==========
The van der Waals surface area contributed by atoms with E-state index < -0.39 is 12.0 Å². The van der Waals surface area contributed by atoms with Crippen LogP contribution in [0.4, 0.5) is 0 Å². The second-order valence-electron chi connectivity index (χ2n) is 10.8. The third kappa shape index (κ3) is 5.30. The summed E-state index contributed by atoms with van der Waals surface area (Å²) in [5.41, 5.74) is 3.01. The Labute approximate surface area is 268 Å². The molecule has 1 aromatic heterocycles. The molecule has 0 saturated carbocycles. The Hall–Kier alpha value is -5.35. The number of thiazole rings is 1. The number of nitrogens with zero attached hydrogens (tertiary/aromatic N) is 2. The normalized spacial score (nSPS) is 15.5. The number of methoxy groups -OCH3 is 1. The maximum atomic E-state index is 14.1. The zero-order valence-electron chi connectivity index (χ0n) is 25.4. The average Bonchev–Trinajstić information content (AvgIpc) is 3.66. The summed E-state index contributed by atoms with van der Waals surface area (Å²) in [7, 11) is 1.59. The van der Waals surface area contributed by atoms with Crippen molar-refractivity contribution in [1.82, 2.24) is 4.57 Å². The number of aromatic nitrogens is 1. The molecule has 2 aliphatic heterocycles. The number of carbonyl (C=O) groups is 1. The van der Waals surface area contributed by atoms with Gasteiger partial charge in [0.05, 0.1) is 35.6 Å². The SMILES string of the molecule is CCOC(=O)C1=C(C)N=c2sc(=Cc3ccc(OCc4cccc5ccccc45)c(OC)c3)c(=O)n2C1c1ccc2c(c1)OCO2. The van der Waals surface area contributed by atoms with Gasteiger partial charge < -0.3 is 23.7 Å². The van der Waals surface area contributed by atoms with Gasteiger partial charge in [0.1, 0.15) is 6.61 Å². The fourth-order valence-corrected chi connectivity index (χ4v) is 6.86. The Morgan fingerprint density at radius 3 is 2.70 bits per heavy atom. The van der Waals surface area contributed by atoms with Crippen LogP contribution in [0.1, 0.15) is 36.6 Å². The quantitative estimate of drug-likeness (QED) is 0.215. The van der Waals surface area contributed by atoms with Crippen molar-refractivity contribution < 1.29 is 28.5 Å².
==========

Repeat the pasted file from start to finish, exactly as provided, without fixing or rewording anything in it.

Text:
The van der Waals surface area contributed by atoms with E-state index < -0.39 is 12.0 Å². The van der Waals surface area contributed by atoms with Crippen LogP contribution in [0.4, 0.5) is 0 Å². The second-order valence-electron chi connectivity index (χ2n) is 10.8. The third kappa shape index (κ3) is 5.30. The summed E-state index contributed by atoms with van der Waals surface area (Å²) in [5.41, 5.74) is 3.01. The Labute approximate surface area is 268 Å². The molecule has 1 aromatic heterocycles. The molecule has 0 saturated carbocycles. The Hall–Kier alpha value is -5.35. The number of thiazole rings is 1. The number of nitrogens with zero attached hydrogens (tertiary/aromatic N) is 2. The normalized spacial score (nSPS) is 15.5. The number of methoxy groups -OCH3 is 1. The maximum atomic E-state index is 14.1. The zero-order valence-electron chi connectivity index (χ0n) is 25.4. The average Bonchev–Trinajstić information content (AvgIpc) is 3.66. The summed E-state index contributed by atoms with van der Waals surface area (Å²) in [7, 11) is 1.59. The van der Waals surface area contributed by atoms with Crippen molar-refractivity contribution in [1.82, 2.24) is 4.57 Å². The number of aromatic nitrogens is 1. The molecule has 2 aliphatic heterocycles. The number of carbonyl (C=O) groups is 1. The van der Waals surface area contributed by atoms with Gasteiger partial charge in [0.05, 0.1) is 35.6 Å². The SMILES string of the molecule is CCOC(=O)C1=C(C)N=c2sc(=Cc3ccc(OCc4cccc5ccccc45)c(OC)c3)c(=O)n2C1c1ccc2c(c1)OCO2. The van der Waals surface area contributed by atoms with Gasteiger partial charge < -0.3 is 23.7 Å². The van der Waals surface area contributed by atoms with Gasteiger partial charge in [0.1, 0.15) is 6.61 Å². The fourth-order valence-corrected chi connectivity index (χ4v) is 6.86. The Morgan fingerprint density at radius 3 is 2.70 bits per heavy atom. The van der Waals surface area contributed by atoms with Crippen LogP contribution in [0.1, 0.15) is 36.6 Å². The quantitative estimate of drug-likeness (QED) is 0.215. The van der Waals surface area contributed by atoms with Crippen molar-refractivity contribution < 1.29 is 28.5 Å².